3. Implementation of restructuring steps
The tax consequences of a particular restructuring plan are often subject to that plan being implemented in a specific manner. Insurance coverage can be obtained to protect the expected tax outcomes based on the form and substance of the legal documentation that is put in place to effect the implementation. This type of insurance can be used on a stand-alone basis or as a supplement to the Restructure Tax Insurance discussed above.
Debt restructuring and recapitalisation processes are undertaken for a number of reasons, including optimisation of the debt and equity funding mix, avoiding default on loans, or to bolster cash reserves when a liquidity buffer is needed. These transactions can lead to significant and unexpected tax outcomes. For example, the tax laws regarding debt forgiveness, anti-hybrid instruments, transfer pricing and thin capitalisation may be invoked in any number of scenarios involving the financing arrangements of a business, which may include:
- Extinguishment of all or part of existing intercompany loans, or revision of interest rates between related parties
- Debt-equity swaps or other variation of debt or equity instruments
- Write-down of book value of assets and impact on the level of allowable debt in a structure
The potential adverse tax implications stemming from the above debt restructuring scenarios may include a reduction in tax attributes (such as losses and cost base of assets), the disallowance of interest deductions, or the inclusion of amounts as assessable income. To the extent there is significant uncertainty over whether the taxation authority may challenge a particular tax treatment, the option of mitigating such risk through tax insurance should be explored.
Businesses often undergo some form of corporate or debt restructuring in an endeavour to optimise their operating structure and ensure they have an appropriate funding mix. Equally, private equity firms and strategic investors will commonly undertake restructuring to protect their investments, especially during challenging economic conditions. Tax insurance can support these processes, providing greater financial certainty at a time when liquidity and balance sheet protection are critical to continued business sustainability.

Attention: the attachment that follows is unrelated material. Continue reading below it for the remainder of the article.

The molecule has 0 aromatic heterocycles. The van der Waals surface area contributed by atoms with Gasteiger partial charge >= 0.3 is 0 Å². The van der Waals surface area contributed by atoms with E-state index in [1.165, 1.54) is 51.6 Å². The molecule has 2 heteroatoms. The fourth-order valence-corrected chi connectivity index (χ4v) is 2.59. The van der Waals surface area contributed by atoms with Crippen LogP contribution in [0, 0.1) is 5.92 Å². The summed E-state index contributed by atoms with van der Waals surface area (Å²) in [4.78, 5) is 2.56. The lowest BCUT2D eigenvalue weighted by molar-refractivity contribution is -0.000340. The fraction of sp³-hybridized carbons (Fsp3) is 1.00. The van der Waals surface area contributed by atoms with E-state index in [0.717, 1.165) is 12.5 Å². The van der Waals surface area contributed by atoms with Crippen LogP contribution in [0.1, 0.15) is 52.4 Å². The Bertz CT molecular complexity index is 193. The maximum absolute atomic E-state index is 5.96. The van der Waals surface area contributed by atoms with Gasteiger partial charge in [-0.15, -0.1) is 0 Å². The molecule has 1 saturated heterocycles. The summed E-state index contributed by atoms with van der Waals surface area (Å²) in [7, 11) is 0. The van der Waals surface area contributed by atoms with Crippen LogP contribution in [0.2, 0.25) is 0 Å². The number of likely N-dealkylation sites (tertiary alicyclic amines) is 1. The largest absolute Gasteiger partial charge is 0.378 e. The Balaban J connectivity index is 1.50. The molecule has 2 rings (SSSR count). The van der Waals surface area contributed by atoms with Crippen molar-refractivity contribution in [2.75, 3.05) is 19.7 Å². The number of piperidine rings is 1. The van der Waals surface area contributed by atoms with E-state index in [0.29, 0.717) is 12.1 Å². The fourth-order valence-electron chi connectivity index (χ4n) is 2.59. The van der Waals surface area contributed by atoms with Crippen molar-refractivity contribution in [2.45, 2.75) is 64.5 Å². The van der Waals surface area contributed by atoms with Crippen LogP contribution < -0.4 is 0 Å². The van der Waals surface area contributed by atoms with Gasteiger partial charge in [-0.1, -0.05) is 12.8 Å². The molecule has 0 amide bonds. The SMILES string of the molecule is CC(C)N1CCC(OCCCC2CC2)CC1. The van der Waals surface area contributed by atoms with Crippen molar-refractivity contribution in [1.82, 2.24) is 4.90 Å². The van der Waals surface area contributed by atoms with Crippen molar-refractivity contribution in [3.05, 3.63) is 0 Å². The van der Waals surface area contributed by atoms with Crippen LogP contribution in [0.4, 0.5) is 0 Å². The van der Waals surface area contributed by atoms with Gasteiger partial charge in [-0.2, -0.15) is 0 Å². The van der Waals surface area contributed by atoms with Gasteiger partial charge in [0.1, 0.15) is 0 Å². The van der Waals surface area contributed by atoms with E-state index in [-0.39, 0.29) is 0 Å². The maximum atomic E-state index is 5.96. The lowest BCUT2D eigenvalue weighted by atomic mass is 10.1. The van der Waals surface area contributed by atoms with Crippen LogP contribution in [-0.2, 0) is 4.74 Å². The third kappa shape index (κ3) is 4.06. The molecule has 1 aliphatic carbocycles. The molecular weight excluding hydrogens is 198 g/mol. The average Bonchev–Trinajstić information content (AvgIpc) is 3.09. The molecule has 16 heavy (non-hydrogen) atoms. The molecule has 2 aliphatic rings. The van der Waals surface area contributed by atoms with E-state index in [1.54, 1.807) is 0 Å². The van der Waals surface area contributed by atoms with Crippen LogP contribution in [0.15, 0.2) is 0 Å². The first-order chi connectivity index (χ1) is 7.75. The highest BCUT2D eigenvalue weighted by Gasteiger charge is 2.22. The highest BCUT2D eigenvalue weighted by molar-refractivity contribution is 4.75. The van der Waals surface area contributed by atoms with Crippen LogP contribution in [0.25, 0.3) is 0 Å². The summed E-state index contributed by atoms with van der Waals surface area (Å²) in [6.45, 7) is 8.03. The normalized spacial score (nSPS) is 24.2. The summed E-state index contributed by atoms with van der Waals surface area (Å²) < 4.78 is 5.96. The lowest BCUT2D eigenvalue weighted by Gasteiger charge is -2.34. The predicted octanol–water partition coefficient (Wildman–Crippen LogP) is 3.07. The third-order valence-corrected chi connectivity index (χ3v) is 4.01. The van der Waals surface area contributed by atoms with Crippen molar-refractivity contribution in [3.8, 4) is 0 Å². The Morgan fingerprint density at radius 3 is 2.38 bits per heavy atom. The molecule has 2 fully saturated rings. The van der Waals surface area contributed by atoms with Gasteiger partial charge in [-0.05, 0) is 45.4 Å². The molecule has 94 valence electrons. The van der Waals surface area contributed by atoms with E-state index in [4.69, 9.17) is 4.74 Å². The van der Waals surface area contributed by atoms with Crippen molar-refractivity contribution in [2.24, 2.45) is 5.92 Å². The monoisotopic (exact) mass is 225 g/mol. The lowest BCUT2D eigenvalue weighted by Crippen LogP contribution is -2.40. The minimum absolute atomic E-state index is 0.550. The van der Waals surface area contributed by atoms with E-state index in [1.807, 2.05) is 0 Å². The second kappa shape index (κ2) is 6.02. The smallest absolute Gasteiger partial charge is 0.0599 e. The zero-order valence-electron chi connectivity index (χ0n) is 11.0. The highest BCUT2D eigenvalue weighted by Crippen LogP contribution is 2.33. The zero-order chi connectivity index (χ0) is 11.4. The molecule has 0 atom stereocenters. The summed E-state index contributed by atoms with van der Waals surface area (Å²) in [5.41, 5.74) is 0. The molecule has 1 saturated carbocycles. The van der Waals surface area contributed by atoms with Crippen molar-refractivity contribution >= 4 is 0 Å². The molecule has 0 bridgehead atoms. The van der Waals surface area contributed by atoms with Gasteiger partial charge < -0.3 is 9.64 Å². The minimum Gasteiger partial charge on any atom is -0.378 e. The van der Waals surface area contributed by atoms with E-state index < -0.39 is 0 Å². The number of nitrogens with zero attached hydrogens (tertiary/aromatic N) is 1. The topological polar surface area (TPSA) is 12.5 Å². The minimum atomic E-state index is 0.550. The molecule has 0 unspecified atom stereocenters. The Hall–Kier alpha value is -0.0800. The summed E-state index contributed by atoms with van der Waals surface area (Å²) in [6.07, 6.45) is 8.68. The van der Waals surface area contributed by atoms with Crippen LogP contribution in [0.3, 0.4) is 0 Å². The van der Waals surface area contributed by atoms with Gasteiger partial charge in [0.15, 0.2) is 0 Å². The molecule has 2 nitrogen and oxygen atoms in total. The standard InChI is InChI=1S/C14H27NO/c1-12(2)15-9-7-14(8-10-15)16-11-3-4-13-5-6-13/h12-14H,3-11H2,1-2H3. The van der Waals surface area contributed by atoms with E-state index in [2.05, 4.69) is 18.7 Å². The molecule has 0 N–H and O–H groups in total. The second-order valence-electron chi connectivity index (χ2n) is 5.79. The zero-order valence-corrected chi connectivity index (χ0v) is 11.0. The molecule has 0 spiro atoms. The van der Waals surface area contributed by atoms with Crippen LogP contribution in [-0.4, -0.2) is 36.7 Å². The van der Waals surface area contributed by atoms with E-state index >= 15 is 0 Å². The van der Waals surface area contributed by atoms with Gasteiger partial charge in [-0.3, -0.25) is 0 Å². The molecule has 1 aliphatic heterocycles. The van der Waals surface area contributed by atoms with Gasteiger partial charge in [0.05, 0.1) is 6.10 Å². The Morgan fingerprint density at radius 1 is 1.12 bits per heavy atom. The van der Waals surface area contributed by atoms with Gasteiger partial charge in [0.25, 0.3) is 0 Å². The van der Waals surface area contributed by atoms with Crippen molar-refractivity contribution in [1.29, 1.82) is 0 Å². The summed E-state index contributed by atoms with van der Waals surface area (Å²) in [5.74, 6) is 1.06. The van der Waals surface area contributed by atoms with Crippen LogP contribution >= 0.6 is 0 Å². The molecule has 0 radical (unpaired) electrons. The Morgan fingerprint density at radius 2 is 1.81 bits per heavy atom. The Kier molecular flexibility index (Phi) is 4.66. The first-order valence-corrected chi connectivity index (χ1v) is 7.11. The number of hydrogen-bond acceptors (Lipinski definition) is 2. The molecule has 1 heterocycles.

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Please note: Marsh Pty Ltd (ABN 86 004 651 512, AFSL 238983) arrange the insurance and is not the insurer. This document and the analysis provided by Marsh (collectively, the ‘Marsh Analysis’) are not intended to be taken as advice regarding any individual situation and should not be relied upon as such. Any statements concerning tax or legal matters are based solely on our experience as insurance brokers and risk consultants and are not to be relied upon as tax or legal advice, for which you should consult your own professional advisors. The information contained herein is based on sources we believe reliable, but we make no representation or warranty as to its accuracy. Except as may be set forth in an agreement between you and Marsh, Marsh shall have no obligation to update the Marsh Analysis and shall have no liability to you or any other party with regard to the Marsh Analysis or to any services provided by a third party to you or Marsh. Marsh makes no representation or warranty concerning the application of policy wordings and no assurances regarding the availability, cost, or terms of insurance coverage. The Marsh Analysis includes a general policy overview. For full details of the terms, conditions and limitations of the covers and before you decide whether a policy suits your needs or making any decision about whether to acquire the product, refer to the specific policy wordings. LCPA No. 20/224.